Relationships Education is more than just sex
Ahead of World Mental Health Day, Wendy Cobb, Senior Lecturer in the Faculty of Education and Mary Taylor, Head of Programmes at Charity Family Links explore how Relationships and Sex Education (RSE), to be made compulsory in schools, can support the development of social connectedness with families, schools and communities.
The main theme of World Mental Health (WMH) Day this year is ‘suicide prevention’. According to the Office of National Statistics, teenage suicide increased by 67% in England and Wales between 2010 and 2017. In promoting WMH day, Federation for Mental Health President Trimboli reminds us that suicide is preventable ‘which is why all of our efforts and public policies should focus on prevention’.
The risk factors for suicide are complex, with many relating to the concept of connectedness. Research suggests that social connectedness plays a key role in alleviating suicidal thoughts and behaviours among adolescents. Children develop strong social networks through positive family relationships and through opportunities to build relationships with others both at school and within the wider community.
The recent policy drive to make Relationships and Sex Education (RSE) compulsory in schools recognises a consensus within the profession that RSE is vital for the development of healthy relationships and social connectedness. Given that the guidance is being introduced at a time when parliament is described as ‘a place of fear and loathing’, when child activists are attacked in the media and there is an increasing awareness of the life-long impacts for children who have adverse childhood experiences (ACEs), the need for a renewed focus on the development of healthy relationships nationally is compelling. It is more important than ever that children are given the opportunity to experience responsive adults who can help them to develop the core life skills that they need to develop and maintain healthy relationships throughout their lives. It is equally crucial that teachers and parents are supported in working in partnership to create the positive lived experiences which enable children to thrive. That is why we continue to promote positive learning relationships through our teacher training programmes and why we are privileged to work with a network of student and teacher ambassadors who prioritise social and emotional health at the heart of teaching and learning.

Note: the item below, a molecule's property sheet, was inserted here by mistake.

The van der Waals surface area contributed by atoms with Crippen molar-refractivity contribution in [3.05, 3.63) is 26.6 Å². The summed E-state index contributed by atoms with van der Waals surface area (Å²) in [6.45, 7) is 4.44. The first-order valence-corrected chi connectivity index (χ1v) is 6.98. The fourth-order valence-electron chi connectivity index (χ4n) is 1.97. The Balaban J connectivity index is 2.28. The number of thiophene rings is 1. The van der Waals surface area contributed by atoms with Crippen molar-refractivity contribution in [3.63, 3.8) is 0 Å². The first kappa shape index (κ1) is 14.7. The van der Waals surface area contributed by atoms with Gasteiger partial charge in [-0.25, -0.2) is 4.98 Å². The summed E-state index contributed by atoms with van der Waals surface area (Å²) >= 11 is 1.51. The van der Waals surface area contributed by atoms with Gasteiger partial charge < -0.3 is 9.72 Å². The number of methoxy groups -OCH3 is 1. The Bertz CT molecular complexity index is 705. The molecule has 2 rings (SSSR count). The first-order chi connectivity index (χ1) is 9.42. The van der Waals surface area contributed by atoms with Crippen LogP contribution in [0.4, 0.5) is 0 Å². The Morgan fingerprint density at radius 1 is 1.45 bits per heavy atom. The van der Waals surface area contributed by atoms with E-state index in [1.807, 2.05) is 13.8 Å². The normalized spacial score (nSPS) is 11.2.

But have the ‘parental consent’ debates around the teaching of sex education diverted our attention from a fundamental need for schools to make the development of emotionally healthy learning relationships the core of their purpose? The RSE guidance recognises that many schools will choose to teach the compulsory content within a wider programme of Personal, Social and Health Education (PSHE). Now is an opportune time for school leaders to review their Behaviour and PSHE policies and replace these with a foundational Relationships policy which establishes a culture of social connectedness and belonging that supports the whole community.
We are all relationships teachers. With the current teacher recruitment crisis in schools, worrying mental health statistics and the media highlighting a loneliness epidemic, there is an urgent need for relationships policies that support the development of social connectedness within families, schools and communities. RSE is more than just sex; but perhaps we need to make Relationships Education appear just a little sexier.
Wendy Cobb is Senior Lecturer and Emotional Health Project Lead in the Faculty of Education email@example.com
Mary Taylor is Head of Programmes at the Charity Family Links firstname.lastname@example.org